Subject of sanctions. It might surprise you to learn that not only countries and organizations can become a subject of sanctions. Generally speaking, sanctions are applicable to everyone. While, for instance, an individual might not personally conduct due diligence of every vendor prior to buying a cup of coffee in order to determine whether it is sanctioned, the buyer could be held liable, for example, if the beans were sourced from Iran, however unlikely.
Subject Of Sanctions
Complying with sanctions requires using a risk-based approach. Even though guidance is provided on how best to comply with sanctions, it is not expected that the average citizen will have a personal, fully formed sanctions compliance program.
Additionally, sanctions are a matter of jurisdiction. Citizens of a country, and ins some countries permanent residents as well, must comply with sanctions regardless of whether they are outside of their home country. This is true for the US, EU, and most other autonomous sanctions. If a person is on vacation overseas, their country’s sanctions laws still apply. Conversely, any individual, regardless of citizenship, must comply with the sanctions law of any country they are in physically.
Now in the United States, there is a wide array of requirements to determine who is where subject to sanction. Probably the most important of these requirements is that US citizens and permanent residents wherever located are subject to US sanctions.
The same applies to companies and other entities organized under US law, to all people and organizations, whatever their origin, physically in the United States, and to all branches of US companies and other entities throughout the world. This means that a US company might not violate US sanctions in their non-US branch.
Now for the European Union, the sanctions it imposes will apply only where links to the EU are present. In particular, sanctions apply within the territory of the European Union, on board any aircraft or any vessel under the jurisdiction of a Member State, to any person inside or outside the territory of the European Union, to any legal person, entity or body, inside or outside the territory of the European Union, which is incorporated or constituted under the law of a Member State, and, finally, to any legal person, entity or body in respect of any business done in whole or in part within the European Union.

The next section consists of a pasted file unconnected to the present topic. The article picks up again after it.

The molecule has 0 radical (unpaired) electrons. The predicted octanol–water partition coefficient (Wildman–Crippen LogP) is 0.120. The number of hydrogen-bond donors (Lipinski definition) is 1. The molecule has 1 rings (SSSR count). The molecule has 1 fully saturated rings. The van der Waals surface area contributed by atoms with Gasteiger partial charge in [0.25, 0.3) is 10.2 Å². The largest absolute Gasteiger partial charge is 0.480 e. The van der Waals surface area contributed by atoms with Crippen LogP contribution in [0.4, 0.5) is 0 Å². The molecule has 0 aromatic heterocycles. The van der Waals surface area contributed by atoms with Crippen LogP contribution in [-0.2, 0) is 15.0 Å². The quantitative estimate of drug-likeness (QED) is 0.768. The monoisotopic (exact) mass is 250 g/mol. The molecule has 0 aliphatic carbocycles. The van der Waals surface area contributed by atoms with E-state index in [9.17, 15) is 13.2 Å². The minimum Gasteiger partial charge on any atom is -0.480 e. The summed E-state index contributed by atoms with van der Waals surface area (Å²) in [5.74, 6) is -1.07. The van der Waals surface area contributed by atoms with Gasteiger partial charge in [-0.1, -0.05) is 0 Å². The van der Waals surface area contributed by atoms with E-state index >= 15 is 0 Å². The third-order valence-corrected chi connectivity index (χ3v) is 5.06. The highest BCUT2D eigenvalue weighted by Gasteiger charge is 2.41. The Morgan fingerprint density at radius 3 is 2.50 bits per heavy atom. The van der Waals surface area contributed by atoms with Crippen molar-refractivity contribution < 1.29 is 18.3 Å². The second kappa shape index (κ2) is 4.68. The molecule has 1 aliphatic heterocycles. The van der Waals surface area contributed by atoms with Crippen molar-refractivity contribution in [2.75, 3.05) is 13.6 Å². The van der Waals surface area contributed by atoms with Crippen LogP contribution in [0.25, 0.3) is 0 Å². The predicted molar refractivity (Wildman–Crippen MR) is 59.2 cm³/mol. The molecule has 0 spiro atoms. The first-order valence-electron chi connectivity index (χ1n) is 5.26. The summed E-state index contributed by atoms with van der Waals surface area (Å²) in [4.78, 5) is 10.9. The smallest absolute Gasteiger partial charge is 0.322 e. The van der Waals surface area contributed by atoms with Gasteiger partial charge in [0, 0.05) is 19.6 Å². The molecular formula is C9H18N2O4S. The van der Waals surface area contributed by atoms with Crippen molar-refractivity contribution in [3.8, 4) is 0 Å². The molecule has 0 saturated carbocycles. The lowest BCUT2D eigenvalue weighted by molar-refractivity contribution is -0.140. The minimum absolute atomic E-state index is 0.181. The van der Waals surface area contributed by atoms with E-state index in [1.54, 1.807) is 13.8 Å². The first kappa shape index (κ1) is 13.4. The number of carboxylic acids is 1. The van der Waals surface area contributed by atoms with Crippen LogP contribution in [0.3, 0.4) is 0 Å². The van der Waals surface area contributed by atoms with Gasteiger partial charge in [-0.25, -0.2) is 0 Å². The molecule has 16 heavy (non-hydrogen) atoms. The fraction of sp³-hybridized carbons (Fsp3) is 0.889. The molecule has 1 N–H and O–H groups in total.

In the US, legal entities organized under US law and their foreign branches must comply with US sanctions. The same holds true for legal entities and their branches that are organized under the laws of an EU jurisdiction. For example, UK legal entities established under UK law, including their branches, must also comply with UK financial sanctions in force, irrespective of where their activities take place.
However, under the EU sanctions, a company’s subsidiaries located and doing business outside of the EU are not subject to EU sanctions unless the parent company exercises meaningful control of the operations. This does not apply to branches of EU companies, as branches are not distinct legal entities.
But if sanctions regimes do not necessarily have prescriptive rules that must be followed regardless of the potential for a violation to occur, such as a legal requirement to collect identifying information on a customer, then why do financial institutions spend so much money on these programs? The answer is that domestically, governments regulate compliance with sanctions through penalties, including fines and imprisonment.
In this respect, there may not be much difference between the coffee shop at the exit of the subway and the large financial institution at which compliance professionals work. Both are subject to the same fines and penalties that may result from a sanctions breach. However, because the cost of a cup of coffee is 3 Euro and its sale to a sanctioned target would have little impact on undermining the purpose of a sanctions regime compared to the remittance of a 50,000 Euro wire to a sanctioned target in a sanctioned country, some industries, like financial institutions, should have robust sanctions compliance programs.
Given the large exposure financial institutions may have to potential sanctions violations and the large fines that may occur, financial institutions may be regulated for sanctions compliance as a matter of safety and soundness to their financial health. The US is a well-known example of this. The US enforces sanctions compliance programs on regulated institutions as a matter of safety and soundness. This means that sanctions violations may result in penalties so large that the safety and soundness of the financial institution are placed in jeopardy.
When doing business internationally, the last thing you need are costly sanctions violations. It’s critical to have a robust sanctions compliance program in place, including national and international screening and monitoring, to help protect your company from doing business with sanctioned entities. This entails running specialized searches through global, government, and regulatory databases to find entities that are prohibited from participating in certain activities or industries.